Industry Issues Resolved

Industry Issues Resolved.

REASONS FOR MULTIPLE CLOUDS – The reasons organizations turn to multiple clouds vary widely. The problem areas fall into five categories:

  1. A need for specific cloud services.

EWI allows the customer to tailor their application layer allowing all other layers to be managed through a long term partnership ethos to help in standardisation and long term reduction of costs.

See diagram below.

  1. “Bottom-up” cloud demand.

EWI enables the bottom-up demands removing lock-in and supplier network limitations.

  1. Avoidance of lock-in.

No lock-in.  EWI provides the ability to grow with other suppliers and we have all the tools to orchestrate and automate all workloads, with the view of long-term savings including flexibility on data portability

  1. Cost reduction.

EWI run the peering exchange with the view of reducing costs and reducing repetitive work by orchestrating and automating all manual processes, the power of owning the network layers and application layers regardless of the supplier is network gold.

  1. Specific customer or regulatory requirements.

EWI assist the customers to meet all of its regulatory requirements as they own all the network layers and can control it from a development and operational perspective.

Governance:

Problem Statement:

what it’s like to manage dissimilar systems and platforms. But dealing with multiple clouds — particularly those that include a broad range of Platform as a service (PaaS) functionality — raises the ante, because they are essentially vast ecosystems of services. Developers and/or lines of business within organizations have been known to go off on their own to build cloud applications or consume public cloud services without IT’s knowledge, let alone blessing.

Quoted Industry Issues

  1. “I hate to use the word governance because I know that has a negative connotation,” said Ryan Brown, chief enterprise architect for cloud at Visa. “I’m not saying to put handcuffs on my developers if they say something new is great in Cloud XYZ, but we need to have some guardrails.”
  1. “Look, ‘governance’ is the right word, but we’ve also got to play that up against agility,” added Aon’s Putcha. “I did try, to be honest, to be very heavy-handed and governance oriented, and we just didn’t move fast, because then we have 20 people with an opinion and a decision by committee, and absolutely nothing took place.” That clampdown was in response to “people going off on their own”, which led to wasted money and effort along with the risk of exposing data in unmanaged cloud ecosystems.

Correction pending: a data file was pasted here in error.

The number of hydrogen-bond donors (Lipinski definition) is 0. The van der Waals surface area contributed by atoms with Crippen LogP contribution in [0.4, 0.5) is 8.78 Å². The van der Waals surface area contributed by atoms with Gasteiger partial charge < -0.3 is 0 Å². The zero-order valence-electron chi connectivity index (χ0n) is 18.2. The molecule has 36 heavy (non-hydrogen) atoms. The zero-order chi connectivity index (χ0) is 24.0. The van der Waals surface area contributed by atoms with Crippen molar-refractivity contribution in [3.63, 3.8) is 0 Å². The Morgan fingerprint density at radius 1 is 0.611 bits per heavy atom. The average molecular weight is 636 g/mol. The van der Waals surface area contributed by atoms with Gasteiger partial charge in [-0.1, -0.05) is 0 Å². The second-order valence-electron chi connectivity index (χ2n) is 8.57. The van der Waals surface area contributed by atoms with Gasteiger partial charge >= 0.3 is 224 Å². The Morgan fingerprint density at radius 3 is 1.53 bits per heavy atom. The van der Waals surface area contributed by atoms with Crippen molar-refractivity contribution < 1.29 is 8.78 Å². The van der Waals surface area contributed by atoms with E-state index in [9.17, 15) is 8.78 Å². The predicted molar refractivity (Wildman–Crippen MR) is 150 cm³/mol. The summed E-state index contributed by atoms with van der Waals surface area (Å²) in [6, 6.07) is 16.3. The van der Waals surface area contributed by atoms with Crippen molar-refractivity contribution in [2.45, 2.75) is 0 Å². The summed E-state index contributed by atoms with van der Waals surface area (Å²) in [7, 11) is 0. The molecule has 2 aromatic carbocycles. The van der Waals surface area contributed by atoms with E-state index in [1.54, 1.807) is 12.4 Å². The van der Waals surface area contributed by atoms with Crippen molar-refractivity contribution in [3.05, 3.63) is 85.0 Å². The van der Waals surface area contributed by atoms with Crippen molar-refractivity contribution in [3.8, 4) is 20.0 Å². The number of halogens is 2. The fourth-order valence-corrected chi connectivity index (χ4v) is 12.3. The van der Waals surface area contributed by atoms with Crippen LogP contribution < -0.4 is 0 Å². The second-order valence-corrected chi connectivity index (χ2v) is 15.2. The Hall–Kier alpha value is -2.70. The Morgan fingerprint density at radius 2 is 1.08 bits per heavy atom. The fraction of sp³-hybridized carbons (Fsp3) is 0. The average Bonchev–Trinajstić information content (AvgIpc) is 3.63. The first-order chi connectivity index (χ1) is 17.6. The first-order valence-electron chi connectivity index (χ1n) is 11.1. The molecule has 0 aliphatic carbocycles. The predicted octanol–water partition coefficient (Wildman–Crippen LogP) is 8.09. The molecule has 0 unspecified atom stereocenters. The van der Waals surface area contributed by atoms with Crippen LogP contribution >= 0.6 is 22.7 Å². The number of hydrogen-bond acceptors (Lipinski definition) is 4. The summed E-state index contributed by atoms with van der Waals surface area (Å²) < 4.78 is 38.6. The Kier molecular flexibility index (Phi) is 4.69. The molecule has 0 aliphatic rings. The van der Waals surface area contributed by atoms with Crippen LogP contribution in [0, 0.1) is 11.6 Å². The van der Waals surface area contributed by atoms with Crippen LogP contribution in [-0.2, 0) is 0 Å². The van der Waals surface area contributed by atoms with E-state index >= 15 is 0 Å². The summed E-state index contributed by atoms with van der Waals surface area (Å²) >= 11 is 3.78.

1. Today, Putcha has taken a middle path: policy-driven, self-service automation. “You get to do whatever you want within this space, but we limit the blast radius,” he said.
  1. “There’s good governance and bad governance,” said Richard Wiedenbeck, CIO at the insurance company Ameritas, who, like Brown, prefers to avoid the G-word due to its “negative connotations.” Instead, he said, “We have a sign we put up that says,  ‘We want to make well-informed, thoughtful and purposeful decisions about technology balancing cost, risk and value.’ That’s a mantra for everybody. It can’t be, ‘I just want my thing.’”

EWI Answer:

EWI PXC delivering “minimum viable governance.” We achieve, through orchestration and zero-touch provisioning a billing system that is transparent by the minute, hour or day of usage.

Interoperability:

Every cloud has its own way of doing things, resulting in a lack of interoperability.

Quoted Industry Issues:

  1. Eddie Contreras, chief information security officer and executive vice president at Frost Bank, lamented that “you get these really good vendors, and they have some really good development platforms, but they don’t work well with others.” 
  1. Sankara Ramakrishnan, principal architect at MetLife, agreed: “If you want to move from one vendor’s platform with a capability to another vendor’s platform … you virtually have to rewrite those applications.” 
  1. Likewise, FINRA Chief Information Officer Steve Randich has a substantial investment in an AWS analytics implementation that, for practical purposes, can’t move anywhere else. “It would be very difficult for us to take all of our big data processing and 200 petabytes of data and move it over to Azure without major re-architectures and major re-automation and rebuilding our security infrastructure, among many other things,” he said. 
  1. “There is a lack of standardisation today,” asserted Fiserv’s Singh. “I think we all feel and see that. A workload running in an X manner on one cloud platform will run in a different manner on another. If you had standards, that would obviously be a propellant for anybody to get ready to embark on this journey of multi-cloud.”